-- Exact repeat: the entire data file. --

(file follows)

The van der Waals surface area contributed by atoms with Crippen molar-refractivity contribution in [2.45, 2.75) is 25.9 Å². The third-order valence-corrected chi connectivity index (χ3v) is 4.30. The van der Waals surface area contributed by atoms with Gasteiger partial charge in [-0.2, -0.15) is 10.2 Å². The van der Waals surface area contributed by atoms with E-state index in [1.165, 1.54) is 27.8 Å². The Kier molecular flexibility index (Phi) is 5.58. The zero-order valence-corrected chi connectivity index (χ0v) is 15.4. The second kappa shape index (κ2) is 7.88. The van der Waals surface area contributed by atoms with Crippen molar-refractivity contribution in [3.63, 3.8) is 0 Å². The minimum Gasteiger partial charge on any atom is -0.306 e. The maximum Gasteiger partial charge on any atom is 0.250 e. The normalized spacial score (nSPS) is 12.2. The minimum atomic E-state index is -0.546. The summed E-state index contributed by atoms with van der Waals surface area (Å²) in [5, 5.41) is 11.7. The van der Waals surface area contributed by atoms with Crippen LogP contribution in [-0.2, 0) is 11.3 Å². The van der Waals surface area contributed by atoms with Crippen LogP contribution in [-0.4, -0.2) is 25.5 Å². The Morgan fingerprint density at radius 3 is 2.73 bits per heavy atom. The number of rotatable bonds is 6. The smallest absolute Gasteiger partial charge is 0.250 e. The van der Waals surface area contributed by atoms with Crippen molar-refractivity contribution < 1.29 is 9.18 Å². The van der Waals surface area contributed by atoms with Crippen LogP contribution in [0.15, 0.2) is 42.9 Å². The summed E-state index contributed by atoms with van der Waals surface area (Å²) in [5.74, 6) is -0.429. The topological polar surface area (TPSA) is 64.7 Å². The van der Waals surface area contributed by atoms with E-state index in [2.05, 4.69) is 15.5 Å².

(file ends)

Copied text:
The van der Waals surface area contributed by atoms with Crippen molar-refractivity contribution in [2.45, 2.75) is 25.9 Å². The third-order valence-corrected chi connectivity index (χ3v) is 4.30. The van der Waals surface area contributed by atoms with Gasteiger partial charge in [-0.2, -0.15) is 10.2 Å². The van der Waals surface area contributed by atoms with E-state index in [1.165, 1.54) is 27.8 Å². The Kier molecular flexibility index (Phi) is 5.58. The zero-order valence-corrected chi connectivity index (χ0v) is 15.4. The second kappa shape index (κ2) is 7.88. The van der Waals surface area contributed by atoms with Crippen molar-refractivity contribution in [3.63, 3.8) is 0 Å². The minimum Gasteiger partial charge on any atom is -0.306 e. The maximum Gasteiger partial charge on any atom is 0.250 e. The normalized spacial score (nSPS) is 12.2. The minimum atomic E-state index is -0.546. The summed E-state index contributed by atoms with van der Waals surface area (Å²) in [5, 5.41) is 11.7. The van der Waals surface area contributed by atoms with Crippen LogP contribution in [-0.2, 0) is 11.3 Å². The van der Waals surface area contributed by atoms with Crippen LogP contribution in [-0.4, -0.2) is 25.5 Å². The Morgan fingerprint density at radius 3 is 2.73 bits per heavy atom. The number of rotatable bonds is 6. The smallest absolute Gasteiger partial charge is 0.250 e. The van der Waals surface area contributed by atoms with Crippen molar-refractivity contribution < 1.29 is 9.18 Å². The van der Waals surface area contributed by atoms with Crippen LogP contribution in [0.15, 0.2) is 42.9 Å². The summed E-state index contributed by atoms with van der Waals surface area (Å²) in [5.74, 6) is -0.429. The topological polar surface area (TPSA) is 64.7 Å². The van der Waals surface area contributed by atoms with E-state index in [2.05, 4.69) is 15.5 Å².